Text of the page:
Secretary Hagel Remarks at a Roundtable Discussion on the Veterans Affairs Claims Backlog with the Senate Appropriations Committee as Prepared for Delivery by Secretary of Defense Chuck Hagel, Washington D.C., Wednesday, May 22, 2013

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Senator Mikulski, members of the committee, thank you for this opportunity to address an important issue, and for your strong commitment to our service members, veterans, and their families.

I want to also thank my friend and colleague Secretary Shinseki for his leadership and tireless efforts on behalf of our veterans and their families.

I'm also joined by my DoD colleagues, the Acting Under Secretary of Defense for Personnel and Readiness, Jessica Wright, and Jim Neighbors, who directs our DoD/VA Collaboration Office. They have been deeply involved in the issues we will discuss today and have responsibility for the DoD programs and offices which directly relate to DoD's collaboration with VA.

DoD and VA both work to provide continuous, accessible quality health care for America's active duty military and its veterans. At DoD, our responsibility is ensure that those who are serving the country have quality care throughout their career. When a service member's status changes from active duty to veteran, DoD also has a responsibility to ensure these service members are seamlessly, efficiently, and quickly transitioned to the care of Veterans Affairs--including all of their records.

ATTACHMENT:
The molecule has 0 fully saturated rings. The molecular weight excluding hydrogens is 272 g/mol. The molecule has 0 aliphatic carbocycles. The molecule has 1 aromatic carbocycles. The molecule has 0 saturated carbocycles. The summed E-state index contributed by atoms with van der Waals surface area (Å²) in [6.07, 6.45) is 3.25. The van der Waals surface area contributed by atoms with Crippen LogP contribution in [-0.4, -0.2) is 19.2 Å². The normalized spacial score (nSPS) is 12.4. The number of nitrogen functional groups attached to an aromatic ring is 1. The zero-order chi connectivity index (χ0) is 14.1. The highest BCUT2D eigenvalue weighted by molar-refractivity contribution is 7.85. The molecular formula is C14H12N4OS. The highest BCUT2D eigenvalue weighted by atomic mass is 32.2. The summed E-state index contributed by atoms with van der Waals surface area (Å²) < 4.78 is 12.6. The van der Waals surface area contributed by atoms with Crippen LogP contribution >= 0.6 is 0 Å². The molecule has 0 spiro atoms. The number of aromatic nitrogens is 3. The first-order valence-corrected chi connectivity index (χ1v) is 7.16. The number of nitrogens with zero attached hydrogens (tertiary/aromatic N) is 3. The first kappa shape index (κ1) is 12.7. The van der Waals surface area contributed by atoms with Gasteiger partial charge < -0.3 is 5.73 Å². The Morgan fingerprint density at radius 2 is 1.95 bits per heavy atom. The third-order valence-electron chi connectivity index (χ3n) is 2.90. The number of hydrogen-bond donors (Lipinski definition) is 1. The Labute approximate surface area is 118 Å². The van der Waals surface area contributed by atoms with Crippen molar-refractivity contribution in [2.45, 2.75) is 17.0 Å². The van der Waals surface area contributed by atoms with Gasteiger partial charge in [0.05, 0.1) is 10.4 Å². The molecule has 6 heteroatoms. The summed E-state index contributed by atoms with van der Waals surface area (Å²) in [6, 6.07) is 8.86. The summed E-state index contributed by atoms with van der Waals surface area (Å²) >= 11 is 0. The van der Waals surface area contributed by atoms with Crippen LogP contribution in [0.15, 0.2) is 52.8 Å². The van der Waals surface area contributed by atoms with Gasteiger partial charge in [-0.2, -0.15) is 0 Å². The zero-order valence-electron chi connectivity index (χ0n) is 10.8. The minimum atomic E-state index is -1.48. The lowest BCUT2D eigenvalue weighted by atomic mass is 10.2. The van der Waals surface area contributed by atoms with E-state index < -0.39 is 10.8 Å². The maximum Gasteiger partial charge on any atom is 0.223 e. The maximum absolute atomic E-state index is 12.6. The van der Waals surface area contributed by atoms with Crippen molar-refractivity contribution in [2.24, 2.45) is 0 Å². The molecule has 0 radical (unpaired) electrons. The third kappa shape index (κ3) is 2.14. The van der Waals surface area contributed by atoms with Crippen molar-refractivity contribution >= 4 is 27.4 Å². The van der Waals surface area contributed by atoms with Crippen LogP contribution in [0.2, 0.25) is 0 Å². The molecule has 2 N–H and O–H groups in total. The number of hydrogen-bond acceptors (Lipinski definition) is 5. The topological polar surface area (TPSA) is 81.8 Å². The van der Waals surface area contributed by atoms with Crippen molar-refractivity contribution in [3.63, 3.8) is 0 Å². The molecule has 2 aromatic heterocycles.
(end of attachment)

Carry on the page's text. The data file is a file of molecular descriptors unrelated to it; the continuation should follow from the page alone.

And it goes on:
I have listened carefully to DoD's health care providers--its doctors, nurses, and clinicians at Walter Reed and other DoD health care facilities. I've asked them, what do you need to give our active duty military consistent and accessible quality health care? Their input is essential to ensuring quality care, because they are the providers and we must know what they need to ensure this care.

During the first Reagan Administration I was Deputy Administrator of the Veterans Administration and led efforts to computerize all claims of our veterans, especially our Vietnam veterans whose claims were often connected to Agent Orange exposure. So I understand and greatly appreciate Secretary Shinseki's leadership in expanding the availability of benefits for Vietnam veterans with service-connected diseases. Under his leadership, the VA has also made it easier for veterans suffering from post-traumatic stress to qualify for benefits. He has also expanded the availability of benefits to Gulf War veterans.

As a former VA leader, Senator and veteran I have been involved in veterans issues for many years, and have some understanding and appreciation of the complications and difficulties of this backlog issue. One difficulty is that the majority of the backlog numbers represents veterans who served prior to Iraq and Afghanistan. Meaning that veterans records from as far back as World War II are many times not available, or easily accessible, or have been lost.

The Department of Defense is committed to doing everything it can to continue to work with the VA in processing claims speedily and efficiently to reduce this backlog. To address and help fix this problem, DoD has recently initiated several important actions:

   In January, DoD sent a team of experts to work in the Veterans
   Benefits Administration. This team is working side by side with VBA
   personnel to analyze the disability claims backlog and assist VA in
   processing claims.

   DoD recently began to provide VBA personnel with the ability to log
   in directly to our electronic medical records system, AHLTA, so
   that VA can process claims more quickly than under the current
   system for transferring records. …